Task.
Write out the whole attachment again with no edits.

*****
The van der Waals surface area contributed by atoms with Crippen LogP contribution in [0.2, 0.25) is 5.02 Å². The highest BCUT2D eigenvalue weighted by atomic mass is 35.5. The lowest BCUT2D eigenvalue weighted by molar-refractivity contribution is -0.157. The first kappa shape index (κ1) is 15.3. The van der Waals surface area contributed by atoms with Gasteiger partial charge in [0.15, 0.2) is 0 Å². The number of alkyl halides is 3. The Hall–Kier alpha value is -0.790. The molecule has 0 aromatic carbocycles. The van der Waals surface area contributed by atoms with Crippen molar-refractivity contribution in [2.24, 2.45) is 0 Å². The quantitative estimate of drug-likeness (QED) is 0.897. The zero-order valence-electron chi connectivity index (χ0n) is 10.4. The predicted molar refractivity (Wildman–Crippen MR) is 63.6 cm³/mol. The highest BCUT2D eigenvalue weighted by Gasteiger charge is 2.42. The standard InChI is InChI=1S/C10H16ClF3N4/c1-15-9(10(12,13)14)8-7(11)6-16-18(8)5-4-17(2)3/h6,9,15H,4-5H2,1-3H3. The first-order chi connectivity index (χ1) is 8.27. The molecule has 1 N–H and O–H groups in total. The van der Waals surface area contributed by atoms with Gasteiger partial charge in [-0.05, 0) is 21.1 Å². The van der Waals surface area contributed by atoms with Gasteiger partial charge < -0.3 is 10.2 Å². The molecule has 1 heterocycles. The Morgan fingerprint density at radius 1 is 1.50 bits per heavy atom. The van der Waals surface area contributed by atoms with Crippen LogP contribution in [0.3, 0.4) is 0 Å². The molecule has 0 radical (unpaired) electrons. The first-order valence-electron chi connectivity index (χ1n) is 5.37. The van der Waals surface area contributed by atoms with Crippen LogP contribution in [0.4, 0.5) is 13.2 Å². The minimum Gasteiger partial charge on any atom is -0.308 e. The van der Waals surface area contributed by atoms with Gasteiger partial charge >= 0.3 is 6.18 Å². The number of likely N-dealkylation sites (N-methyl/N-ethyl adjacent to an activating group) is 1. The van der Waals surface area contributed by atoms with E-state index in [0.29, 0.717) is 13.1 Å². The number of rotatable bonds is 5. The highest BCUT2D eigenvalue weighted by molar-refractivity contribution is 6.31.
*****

The van der Waals surface area contributed by atoms with Crippen LogP contribution in [0.2, 0.25) is 5.02 Å². The highest BCUT2D eigenvalue weighted by atomic mass is 35.5. The lowest BCUT2D eigenvalue weighted by molar-refractivity contribution is -0.157. The first kappa shape index (κ1) is 15.3. The van der Waals surface area contributed by atoms with Gasteiger partial charge in [0.15, 0.2) is 0 Å². The number of alkyl halides is 3. The Hall–Kier alpha value is -0.790. The molecule has 0 aromatic carbocycles. The van der Waals surface area contributed by atoms with Crippen molar-refractivity contribution in [2.24, 2.45) is 0 Å². The quantitative estimate of drug-likeness (QED) is 0.897. The zero-order valence-electron chi connectivity index (χ0n) is 10.4. The predicted molar refractivity (Wildman–Crippen MR) is 63.6 cm³/mol. The highest BCUT2D eigenvalue weighted by Gasteiger charge is 2.42. The standard InChI is InChI=1S/C10H16ClF3N4/c1-15-9(10(12,13)14)8-7(11)6-16-18(8)5-4-17(2)3/h6,9,15H,4-5H2,1-3H3. The first-order chi connectivity index (χ1) is 8.27. The molecule has 1 N–H and O–H groups in total. The van der Waals surface area contributed by atoms with Gasteiger partial charge in [-0.05, 0) is 21.1 Å². The van der Waals surface area contributed by atoms with Gasteiger partial charge < -0.3 is 10.2 Å². The molecule has 1 heterocycles. The Morgan fingerprint density at radius 1 is 1.50 bits per heavy atom. The van der Waals surface area contributed by atoms with Crippen LogP contribution in [0.3, 0.4) is 0 Å². The molecule has 0 radical (unpaired) electrons. The first-order valence-electron chi connectivity index (χ1n) is 5.37. The van der Waals surface area contributed by atoms with Crippen LogP contribution in [0.4, 0.5) is 13.2 Å². The minimum Gasteiger partial charge on any atom is -0.308 e. The van der Waals surface area contributed by atoms with Gasteiger partial charge >= 0.3 is 6.18 Å². The number of likely N-dealkylation sites (N-methyl/N-ethyl adjacent to an activating group) is 1. The van der Waals surface area contributed by atoms with E-state index in [0.29, 0.717) is 13.1 Å². The number of rotatable bonds is 5. The highest BCUT2D eigenvalue weighted by molar-refractivity contribution is 6.31.